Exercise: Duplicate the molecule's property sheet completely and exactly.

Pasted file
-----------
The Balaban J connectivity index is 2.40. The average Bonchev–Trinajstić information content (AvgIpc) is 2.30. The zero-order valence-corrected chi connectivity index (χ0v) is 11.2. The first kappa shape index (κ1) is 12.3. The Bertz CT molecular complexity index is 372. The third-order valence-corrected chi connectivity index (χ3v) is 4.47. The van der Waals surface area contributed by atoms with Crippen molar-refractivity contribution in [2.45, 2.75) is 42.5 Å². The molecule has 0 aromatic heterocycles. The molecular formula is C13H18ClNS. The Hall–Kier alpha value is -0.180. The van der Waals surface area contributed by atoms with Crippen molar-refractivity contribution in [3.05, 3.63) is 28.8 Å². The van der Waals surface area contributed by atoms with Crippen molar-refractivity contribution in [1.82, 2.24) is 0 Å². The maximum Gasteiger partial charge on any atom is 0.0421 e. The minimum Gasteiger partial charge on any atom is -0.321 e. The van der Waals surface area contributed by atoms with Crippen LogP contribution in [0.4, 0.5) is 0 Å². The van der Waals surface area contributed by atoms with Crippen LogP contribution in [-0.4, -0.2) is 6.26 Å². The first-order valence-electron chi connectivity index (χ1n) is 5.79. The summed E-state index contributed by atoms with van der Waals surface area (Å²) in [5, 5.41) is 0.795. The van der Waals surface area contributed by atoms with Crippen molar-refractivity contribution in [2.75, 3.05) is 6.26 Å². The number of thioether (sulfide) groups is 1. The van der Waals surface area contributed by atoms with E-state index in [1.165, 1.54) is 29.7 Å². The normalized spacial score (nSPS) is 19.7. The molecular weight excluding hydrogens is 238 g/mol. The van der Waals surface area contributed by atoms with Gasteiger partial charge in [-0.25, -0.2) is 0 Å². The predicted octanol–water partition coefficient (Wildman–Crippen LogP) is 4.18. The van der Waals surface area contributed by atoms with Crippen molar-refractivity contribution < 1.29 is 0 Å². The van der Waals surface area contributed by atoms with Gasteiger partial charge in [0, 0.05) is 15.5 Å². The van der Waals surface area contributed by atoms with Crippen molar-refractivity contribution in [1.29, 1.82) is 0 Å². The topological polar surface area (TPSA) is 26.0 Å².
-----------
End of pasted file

The Balaban J connectivity index is 2.40. The average Bonchev–Trinajstić information content (AvgIpc) is 2.30. The zero-order valence-corrected chi connectivity index (χ0v) is 11.2. The first kappa shape index (κ1) is 12.3. The Bertz CT molecular complexity index is 372. The third-order valence-corrected chi connectivity index (χ3v) is 4.47. The van der Waals surface area contributed by atoms with Crippen molar-refractivity contribution in [2.45, 2.75) is 42.5 Å². The molecule has 0 aromatic heterocycles. The molecular formula is C13H18ClNS. The Hall–Kier alpha value is -0.180. The van der Waals surface area contributed by atoms with Crippen molar-refractivity contribution in [3.05, 3.63) is 28.8 Å². The van der Waals surface area contributed by atoms with Crippen molar-refractivity contribution in [1.82, 2.24) is 0 Å². The maximum Gasteiger partial charge on any atom is 0.0421 e. The minimum Gasteiger partial charge on any atom is -0.321 e. The van der Waals surface area contributed by atoms with Crippen LogP contribution in [0.4, 0.5) is 0 Å². The van der Waals surface area contributed by atoms with Crippen LogP contribution in [-0.4, -0.2) is 6.26 Å². The first-order valence-electron chi connectivity index (χ1n) is 5.79. The summed E-state index contributed by atoms with van der Waals surface area (Å²) in [5, 5.41) is 0.795. The van der Waals surface area contributed by atoms with Crippen molar-refractivity contribution in [2.75, 3.05) is 6.26 Å². The number of thioether (sulfide) groups is 1. The van der Waals surface area contributed by atoms with E-state index in [1.165, 1.54) is 29.7 Å². The normalized spacial score (nSPS) is 19.7. The molecular weight excluding hydrogens is 238 g/mol. The van der Waals surface area contributed by atoms with Gasteiger partial charge in [-0.25, -0.2) is 0 Å². The predicted octanol–water partition coefficient (Wildman–Crippen LogP) is 4.18. The van der Waals surface area contributed by atoms with Crippen molar-refractivity contribution < 1.29 is 0 Å². The van der Waals surface area contributed by atoms with Gasteiger partial charge in [0, 0.05) is 15.5 Å². The van der Waals surface area contributed by atoms with Crippen molar-refractivity contribution in [1.29, 1.82) is 0 Å². The topological polar surface area (TPSA) is 26.0 Å².